November 17, 2017 / 1:12 AM / 8 months ago

Factbox: Where Chile's top presidential candidates stand on reforms

(Reuters) - Conservative frontrunner Sebastian Pinera and center-left Alejandro Guillier lead a crowded field of candidates in Chile’s presidential election on Sunday, widely seen as a referendum on the reforms of outgoing President Michelle Bachelet.

Chilean presidential candidate Sebastian Pinera delivers a speech during is closing campaign rally in Santiago, Chile November 16, 2017. REUTERS/Ivan Alvarado

The following are the main policies supported by Pinera and Guillier:


- A billionaire businessman who served as president from 2010 to 2014, Pinera has promised to make Chile the first country in Latin America to achieve “developed nation” status in the Organization for Economic Cooperation and Development, a Paris-based club of wealthy nations.

- Pinera, the market favorite, would cut corporate taxes to increase investments and said his policies would double economic growth in his term.

- Pinera’s $14 billion, four-year spending plan includes an overhaul of Bachelet’s tax reform that would cost $2.7 billion in new investments in infrastructure and hospitals. Pinera said he would pay for his proposals by cutting “unnecessary” government spending and simplifying the tax code.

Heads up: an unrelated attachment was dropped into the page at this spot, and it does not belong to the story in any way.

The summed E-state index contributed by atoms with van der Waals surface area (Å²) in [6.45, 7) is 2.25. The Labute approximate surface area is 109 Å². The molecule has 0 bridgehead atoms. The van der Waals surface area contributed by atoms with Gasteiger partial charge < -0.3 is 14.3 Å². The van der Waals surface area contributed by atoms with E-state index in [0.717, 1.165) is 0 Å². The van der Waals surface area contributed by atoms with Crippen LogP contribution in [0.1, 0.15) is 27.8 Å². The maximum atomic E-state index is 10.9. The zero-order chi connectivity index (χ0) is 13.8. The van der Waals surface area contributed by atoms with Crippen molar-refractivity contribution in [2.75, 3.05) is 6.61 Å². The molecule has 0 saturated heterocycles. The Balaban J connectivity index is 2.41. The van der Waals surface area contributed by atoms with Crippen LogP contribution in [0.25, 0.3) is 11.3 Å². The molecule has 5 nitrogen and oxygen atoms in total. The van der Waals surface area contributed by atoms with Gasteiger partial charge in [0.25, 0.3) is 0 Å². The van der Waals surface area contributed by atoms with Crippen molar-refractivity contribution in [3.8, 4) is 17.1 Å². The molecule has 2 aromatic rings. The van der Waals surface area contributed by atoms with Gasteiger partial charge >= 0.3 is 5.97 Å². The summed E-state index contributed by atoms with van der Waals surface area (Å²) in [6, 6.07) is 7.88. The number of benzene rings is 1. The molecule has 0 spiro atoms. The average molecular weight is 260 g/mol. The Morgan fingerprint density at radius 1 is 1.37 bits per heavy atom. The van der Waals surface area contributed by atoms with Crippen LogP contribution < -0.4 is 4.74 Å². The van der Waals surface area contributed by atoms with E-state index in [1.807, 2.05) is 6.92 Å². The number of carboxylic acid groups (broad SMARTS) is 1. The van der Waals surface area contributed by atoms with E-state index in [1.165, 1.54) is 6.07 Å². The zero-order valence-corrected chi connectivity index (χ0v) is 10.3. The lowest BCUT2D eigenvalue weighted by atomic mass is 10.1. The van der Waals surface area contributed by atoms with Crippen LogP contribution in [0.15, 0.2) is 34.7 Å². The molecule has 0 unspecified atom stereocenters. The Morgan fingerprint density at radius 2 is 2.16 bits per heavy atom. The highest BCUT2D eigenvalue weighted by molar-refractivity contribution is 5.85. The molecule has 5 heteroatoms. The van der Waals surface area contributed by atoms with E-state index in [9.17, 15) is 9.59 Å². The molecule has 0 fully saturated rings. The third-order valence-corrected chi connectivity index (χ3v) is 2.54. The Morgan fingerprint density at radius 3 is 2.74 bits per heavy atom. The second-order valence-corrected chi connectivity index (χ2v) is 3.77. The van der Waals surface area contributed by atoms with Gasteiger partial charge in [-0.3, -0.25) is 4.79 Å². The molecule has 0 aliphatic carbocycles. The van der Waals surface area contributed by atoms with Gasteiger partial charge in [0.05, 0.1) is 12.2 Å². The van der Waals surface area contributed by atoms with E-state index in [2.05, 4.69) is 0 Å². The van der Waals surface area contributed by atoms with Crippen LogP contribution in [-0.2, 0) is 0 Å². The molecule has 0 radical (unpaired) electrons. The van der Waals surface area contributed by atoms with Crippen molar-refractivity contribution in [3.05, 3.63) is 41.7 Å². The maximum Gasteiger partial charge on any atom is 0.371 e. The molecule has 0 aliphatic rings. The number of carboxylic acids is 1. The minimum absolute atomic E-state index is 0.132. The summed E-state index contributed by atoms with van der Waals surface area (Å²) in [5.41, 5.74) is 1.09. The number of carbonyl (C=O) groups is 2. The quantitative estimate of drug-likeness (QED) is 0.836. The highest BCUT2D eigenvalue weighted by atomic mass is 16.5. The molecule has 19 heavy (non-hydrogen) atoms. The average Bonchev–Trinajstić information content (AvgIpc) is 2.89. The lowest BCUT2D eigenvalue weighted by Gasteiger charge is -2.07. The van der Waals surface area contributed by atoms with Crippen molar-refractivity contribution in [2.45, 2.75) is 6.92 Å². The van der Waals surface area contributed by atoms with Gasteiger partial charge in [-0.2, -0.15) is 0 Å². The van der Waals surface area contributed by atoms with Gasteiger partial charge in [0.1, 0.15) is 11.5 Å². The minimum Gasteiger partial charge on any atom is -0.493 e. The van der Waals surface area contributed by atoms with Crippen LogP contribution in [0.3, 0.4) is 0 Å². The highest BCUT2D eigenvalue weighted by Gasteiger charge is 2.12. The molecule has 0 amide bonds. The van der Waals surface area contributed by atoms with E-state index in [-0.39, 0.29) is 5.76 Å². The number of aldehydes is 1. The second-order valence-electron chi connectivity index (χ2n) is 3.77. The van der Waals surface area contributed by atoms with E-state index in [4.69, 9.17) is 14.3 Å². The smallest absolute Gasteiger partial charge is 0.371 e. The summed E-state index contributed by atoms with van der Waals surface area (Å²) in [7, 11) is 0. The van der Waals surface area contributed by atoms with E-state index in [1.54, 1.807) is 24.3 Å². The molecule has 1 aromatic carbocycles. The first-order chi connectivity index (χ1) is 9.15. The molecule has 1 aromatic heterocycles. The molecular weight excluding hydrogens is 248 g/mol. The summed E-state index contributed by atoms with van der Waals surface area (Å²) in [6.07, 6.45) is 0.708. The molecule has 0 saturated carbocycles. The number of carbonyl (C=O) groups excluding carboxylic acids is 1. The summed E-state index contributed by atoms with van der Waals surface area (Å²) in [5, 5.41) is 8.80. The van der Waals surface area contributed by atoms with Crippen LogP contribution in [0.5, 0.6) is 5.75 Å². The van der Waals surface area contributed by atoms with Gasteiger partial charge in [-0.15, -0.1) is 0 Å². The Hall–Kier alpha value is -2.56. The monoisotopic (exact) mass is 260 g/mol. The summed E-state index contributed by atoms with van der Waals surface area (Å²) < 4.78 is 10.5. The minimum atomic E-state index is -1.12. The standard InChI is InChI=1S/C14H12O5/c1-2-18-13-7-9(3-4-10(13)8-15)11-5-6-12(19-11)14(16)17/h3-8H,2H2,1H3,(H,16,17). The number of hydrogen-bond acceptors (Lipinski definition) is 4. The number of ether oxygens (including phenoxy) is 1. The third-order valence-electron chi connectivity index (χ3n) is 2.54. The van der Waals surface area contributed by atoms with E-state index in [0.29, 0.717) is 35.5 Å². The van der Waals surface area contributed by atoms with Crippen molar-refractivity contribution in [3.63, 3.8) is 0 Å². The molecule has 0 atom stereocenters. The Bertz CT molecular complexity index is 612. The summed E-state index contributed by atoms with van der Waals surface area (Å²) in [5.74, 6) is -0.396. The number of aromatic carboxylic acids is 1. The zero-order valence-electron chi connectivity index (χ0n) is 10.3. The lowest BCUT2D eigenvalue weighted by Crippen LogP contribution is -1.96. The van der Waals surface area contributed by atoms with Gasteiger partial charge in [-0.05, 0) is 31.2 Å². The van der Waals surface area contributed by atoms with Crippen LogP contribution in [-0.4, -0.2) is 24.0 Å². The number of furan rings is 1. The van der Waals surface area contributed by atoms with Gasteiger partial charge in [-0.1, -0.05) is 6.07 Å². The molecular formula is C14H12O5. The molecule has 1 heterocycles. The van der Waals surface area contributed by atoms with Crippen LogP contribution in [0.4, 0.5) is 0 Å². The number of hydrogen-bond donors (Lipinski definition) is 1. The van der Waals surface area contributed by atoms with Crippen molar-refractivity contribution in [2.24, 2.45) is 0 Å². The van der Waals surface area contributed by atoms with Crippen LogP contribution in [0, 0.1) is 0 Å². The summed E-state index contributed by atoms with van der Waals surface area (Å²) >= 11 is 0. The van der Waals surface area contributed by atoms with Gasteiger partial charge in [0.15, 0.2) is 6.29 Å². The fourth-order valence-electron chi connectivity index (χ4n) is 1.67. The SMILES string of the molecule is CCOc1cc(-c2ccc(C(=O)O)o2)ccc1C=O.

Chilean presidential candidate Alejandro Guillier delivers a speech during his closing campaign rally in Santiago, Chile, November 16, 2017. REUTERS/Rodrigo Garrido

- Pinera’s $3 billion plan to revitalize Chile’s pension system, which is criticized as delivering small payouts, includes new subsidies to raise pensions for women and the middle class, as well as incentives to encourage workers to retire later.

- To help revive cash-strapped state miner Codelco, the world’s No. 1 copper producer, Pinera has committed to overturn a dictatorship-era law that transfers 10 percent of the company’s export sales to the military. He also wants Codelco to deploy a “realistic investment plan using existing resources” and to focus on existing assets rather than new projects.


- Guillier, a former journalist elected to the Senate in 2013, has pledged to diversify Chile’s economy away from the dominant copper industry. He wants to add value to commodities exports by processing more copper at home and give communities outside Santiago a stronger say in decision-making.

- Following the lead of ally Bachelet, Guillier has called for rewriting Chile’s constitution to formally recognize indigenous communities and to codify the rights of workers to collective bargaining and to strike.

- To boost payouts from the pension system, Guillier has proposed raising fiscal spending on pensions and introducing a new, mandatory contribution from employers. Guillier would also increase regulation and oversight of private pension fund administrators.

- Like Pinera, Guillier has called for the repeal of Codelco’s mandatory contribution to the military, but wants the state-run miner to stay active abroad to ensure it remains the world’s top copper producer. He has also signaled he would seek to maintain Codelco’s relations with workers that has spared the company the strikes that have hit private miners under Bachelet.

Compiled by Dave Sherwood; editing by Grant McCool

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